According to the International Panel on Climate Change (IPCC)'s fourth Assessment Report in 2007, limiting likely average global temperature to 2.0 to 2.4°C - thought to be the highest "safe" level - means stabilising CO2 equivalent concentrations at 445 to 490 parts per million, which in turn requires reaching peak CO2 emissions by 2015. Reaching peak CO2 by 2020, followed by a cut in emissions of 50% by 2050, should limit global average temperature increase to 2.4 to 2.8°C. In 2007 at its Heiligendamm Summit, the G8 acknowledged the need for CO2 emissions "to peak within 10 to 15 years", or between 2017 and 2022.
How to reach peak CO2 by 2020 - Key Elements
In January, New Energy Finance published a major report with the World Economic Forum entitled Green Investing: Towards a Low-Carbon Energy Infrastructure. In it, the analysts outlined the emerging elements of a low-carbon energy system, which will include a significant proportion of renewable energy, supported by four enablers: energy efficiency, carbon capture and storage, a smart grid and power storage. Global Futures 2009 builds on that work to look at contributions to emissions reductions from each form of energy, and the related costs.
The key drivers of changes to emissions from the energy infrastructures modelled in Global Futures 2009 include the following:
Over the past decade, the energy required to produce each unit of global GDP has declined by a total of 7.9%.
This arises from a combination of two effects: reducing energy intensity due to a shift from heavy industry to lighter industry and services; and improving energy efficiency. At any time there are many opportunities to improve energy efficiency at no economic cost. Other energy savings are achieved due to tightening regulations, such as building codes or gas mileage standards. Both require the investment of capital.
Curbing energy demand is essential for the containment of CO2 emissions. However, transaction, agency and behavioural barriers constrain energy efficiency's potential in practice.
In order to reach the CO2 peak by 2020, additional annual investments in energy efficiency beyond the Base Scenario are needed of $22bn in 2020 and $68bn by 2030. In the Global Futures 2020 Peak scenario, the world is, on average, 0.8% per annum more energy-efficient than in the Base Case scenario.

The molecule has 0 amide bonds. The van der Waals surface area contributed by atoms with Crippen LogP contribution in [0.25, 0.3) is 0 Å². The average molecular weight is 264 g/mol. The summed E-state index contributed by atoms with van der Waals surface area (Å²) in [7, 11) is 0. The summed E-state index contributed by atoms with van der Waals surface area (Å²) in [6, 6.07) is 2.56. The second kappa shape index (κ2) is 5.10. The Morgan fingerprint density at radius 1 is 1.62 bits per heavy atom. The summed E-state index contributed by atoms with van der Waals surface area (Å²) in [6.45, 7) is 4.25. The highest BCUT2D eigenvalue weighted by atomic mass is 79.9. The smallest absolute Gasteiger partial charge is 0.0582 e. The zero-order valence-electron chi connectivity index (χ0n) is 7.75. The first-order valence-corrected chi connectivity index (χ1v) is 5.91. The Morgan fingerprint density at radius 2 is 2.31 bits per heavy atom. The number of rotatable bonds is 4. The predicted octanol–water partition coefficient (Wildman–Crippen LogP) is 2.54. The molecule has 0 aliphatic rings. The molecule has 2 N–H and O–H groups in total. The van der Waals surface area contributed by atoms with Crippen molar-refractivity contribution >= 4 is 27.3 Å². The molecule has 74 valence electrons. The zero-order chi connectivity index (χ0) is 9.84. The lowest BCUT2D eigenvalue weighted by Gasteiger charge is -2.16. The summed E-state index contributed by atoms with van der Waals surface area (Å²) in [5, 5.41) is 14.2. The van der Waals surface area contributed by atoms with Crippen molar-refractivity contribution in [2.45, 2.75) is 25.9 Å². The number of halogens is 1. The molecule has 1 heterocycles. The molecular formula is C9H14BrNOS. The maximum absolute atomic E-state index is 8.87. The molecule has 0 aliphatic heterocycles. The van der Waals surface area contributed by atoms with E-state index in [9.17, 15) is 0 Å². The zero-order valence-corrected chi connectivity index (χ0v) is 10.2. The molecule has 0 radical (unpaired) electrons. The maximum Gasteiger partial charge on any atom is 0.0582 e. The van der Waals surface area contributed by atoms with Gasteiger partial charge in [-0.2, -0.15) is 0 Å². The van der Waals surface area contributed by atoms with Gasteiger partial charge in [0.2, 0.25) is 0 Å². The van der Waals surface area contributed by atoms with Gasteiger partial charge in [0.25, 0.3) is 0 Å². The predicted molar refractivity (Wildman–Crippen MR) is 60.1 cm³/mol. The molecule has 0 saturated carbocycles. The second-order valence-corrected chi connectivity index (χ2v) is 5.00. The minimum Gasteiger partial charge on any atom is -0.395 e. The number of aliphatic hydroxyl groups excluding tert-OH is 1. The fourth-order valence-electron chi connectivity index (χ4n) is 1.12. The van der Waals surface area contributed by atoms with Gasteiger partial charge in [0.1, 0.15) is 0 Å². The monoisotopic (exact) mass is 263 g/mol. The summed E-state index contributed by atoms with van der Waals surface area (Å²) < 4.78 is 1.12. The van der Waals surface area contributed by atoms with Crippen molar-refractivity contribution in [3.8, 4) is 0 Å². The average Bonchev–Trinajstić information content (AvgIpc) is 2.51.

Although the pace of growth in wind installations may moderate somewhat during the recession, longer term the volume of energy produced is expected to reach new highs, with both a major expansion of onshore and the emergence of offshore as a new industry. The most prominent markets will be Europe, thanks to wind sites' proximity to consumers' markets and supportive policies, as well as in the US and China.
In the Base Scenario, wind sees annual investment growing from $93bn currently to $101bn in 2015, $79bn in 2020 and $87bn in 2030. However, to achieve peak CO2 by 2020, this needs to increase to $110bn by 2020 and $121bn by 2030.
Steady progress in reducing costs is expected to trigger a wave of expansion over the next two decades, similar to the history of other high tech manufacturing industries. Continued public support to the industry in the period is also assumed as an essential element of policy until the industry reaches full cost competitiveness.
New Energy Finance anticipates that the costs of photovoltaic technologies may fall by a factor of four or more between now and 2030, to levels that are highly competitive with alternative forms of generation. This will lead to rapid growth of installations in both developed and developing countries.
In the Base Scenario, cumulative installations reach 590 GW by 2030, equivalent to more than 8% of total global electricity generating capacity. Investment grows to $146bn by 2020 from $40bn currently. In the 2020 Peak Scenario, annual investment in solar photovoltaics grows to $228bn by 2020, stabilizing at $200bn by 2030.